Terrace farming: The method that can conserve soil, and water

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Terrace farming is cutting flat areas from the hilly or mountainous landscapes for cultivating crops. This method is used in the rice fields of Asia. And also, terracing is applied to the steep slopes of the Andes in South America. Terracing is used to support cultivating crops that require irrigation, such as rice. Rice requires a lot of water and a flat area. When there is a flat area, the paddy field can be flooded easily. Tea farmers also use terrace farming for tea cultivation.

Advantages of terrace farming

Advantages of terrace farming are the conservation of soil and water, reducing soil erosion, and elimination of grass waterways that can be difficult to maintain and reductions in flooding. Terraces reduce both the amount and velocity of water moving across the soil surface, which greatly reduces soil erosion. Terracing thus permits more intensive cropping than would otherwise be possible.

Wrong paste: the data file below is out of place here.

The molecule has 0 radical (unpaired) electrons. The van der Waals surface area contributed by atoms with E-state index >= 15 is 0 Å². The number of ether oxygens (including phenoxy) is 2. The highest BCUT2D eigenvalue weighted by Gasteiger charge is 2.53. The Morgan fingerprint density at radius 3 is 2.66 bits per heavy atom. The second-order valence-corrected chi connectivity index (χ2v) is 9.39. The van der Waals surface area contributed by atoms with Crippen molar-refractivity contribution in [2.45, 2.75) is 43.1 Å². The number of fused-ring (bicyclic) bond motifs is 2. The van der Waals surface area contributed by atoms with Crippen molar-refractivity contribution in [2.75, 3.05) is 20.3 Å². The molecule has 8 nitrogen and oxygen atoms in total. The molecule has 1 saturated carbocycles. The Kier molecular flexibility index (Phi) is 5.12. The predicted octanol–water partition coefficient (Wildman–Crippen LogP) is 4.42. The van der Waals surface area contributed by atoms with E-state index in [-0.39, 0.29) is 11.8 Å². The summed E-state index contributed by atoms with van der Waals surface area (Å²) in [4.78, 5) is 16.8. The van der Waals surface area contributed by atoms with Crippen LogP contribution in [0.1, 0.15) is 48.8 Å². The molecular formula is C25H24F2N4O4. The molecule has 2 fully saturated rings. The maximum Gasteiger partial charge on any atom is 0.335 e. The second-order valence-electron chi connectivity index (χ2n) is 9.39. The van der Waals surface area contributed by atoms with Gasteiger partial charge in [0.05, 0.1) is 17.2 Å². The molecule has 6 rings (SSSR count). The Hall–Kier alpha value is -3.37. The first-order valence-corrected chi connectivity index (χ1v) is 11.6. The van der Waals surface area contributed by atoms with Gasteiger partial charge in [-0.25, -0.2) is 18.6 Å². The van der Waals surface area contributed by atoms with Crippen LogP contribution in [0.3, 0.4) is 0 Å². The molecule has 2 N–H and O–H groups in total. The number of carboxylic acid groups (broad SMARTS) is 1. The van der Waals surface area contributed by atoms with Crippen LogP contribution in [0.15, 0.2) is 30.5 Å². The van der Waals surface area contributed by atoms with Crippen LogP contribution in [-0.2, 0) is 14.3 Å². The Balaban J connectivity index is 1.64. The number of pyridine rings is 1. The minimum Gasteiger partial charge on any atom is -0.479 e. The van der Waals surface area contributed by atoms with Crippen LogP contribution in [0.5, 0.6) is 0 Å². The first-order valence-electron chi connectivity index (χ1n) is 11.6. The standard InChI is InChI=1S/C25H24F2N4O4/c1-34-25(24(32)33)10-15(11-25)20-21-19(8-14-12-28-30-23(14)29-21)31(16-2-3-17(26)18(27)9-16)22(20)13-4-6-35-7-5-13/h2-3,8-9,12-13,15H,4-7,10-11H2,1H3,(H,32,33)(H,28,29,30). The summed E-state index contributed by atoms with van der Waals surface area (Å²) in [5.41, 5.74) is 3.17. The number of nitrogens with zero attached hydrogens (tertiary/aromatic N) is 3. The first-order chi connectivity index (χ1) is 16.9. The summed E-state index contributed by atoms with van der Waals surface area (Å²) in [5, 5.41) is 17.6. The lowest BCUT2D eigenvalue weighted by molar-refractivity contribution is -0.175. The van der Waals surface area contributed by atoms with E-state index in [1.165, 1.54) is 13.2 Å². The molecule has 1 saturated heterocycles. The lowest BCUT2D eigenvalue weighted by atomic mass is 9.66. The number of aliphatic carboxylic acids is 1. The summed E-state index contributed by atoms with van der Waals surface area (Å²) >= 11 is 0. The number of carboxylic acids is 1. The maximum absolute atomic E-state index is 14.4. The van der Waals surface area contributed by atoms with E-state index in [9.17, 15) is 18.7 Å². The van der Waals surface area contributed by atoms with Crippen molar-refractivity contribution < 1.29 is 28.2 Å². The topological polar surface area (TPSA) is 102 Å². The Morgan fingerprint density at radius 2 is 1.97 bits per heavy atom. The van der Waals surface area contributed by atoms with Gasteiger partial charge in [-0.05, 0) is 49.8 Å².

Disadvantages of terrace farming

The capital cost of building terraces is high, and the time required to maintain terraces is also high. Those are the disadvantages of terrace farming.

The effects of terrace farming

Soil water enhancement is happened in the water-restricted regions due to terracing. Terracing can increase soil moisture by 0.87% to 37.71%, and it is beneficial to ecosystem restoration. The most powerful in soil water recharge is broad bench terraces. The washing away of soil nutrients by the rains is also prevented by terrace farming, and it leads to the growth of healthy crops. Plants can be carried away by the heavy flowing rivers of water. And also, the crops can be carried away by rainwater. It leads to having a low crop yield.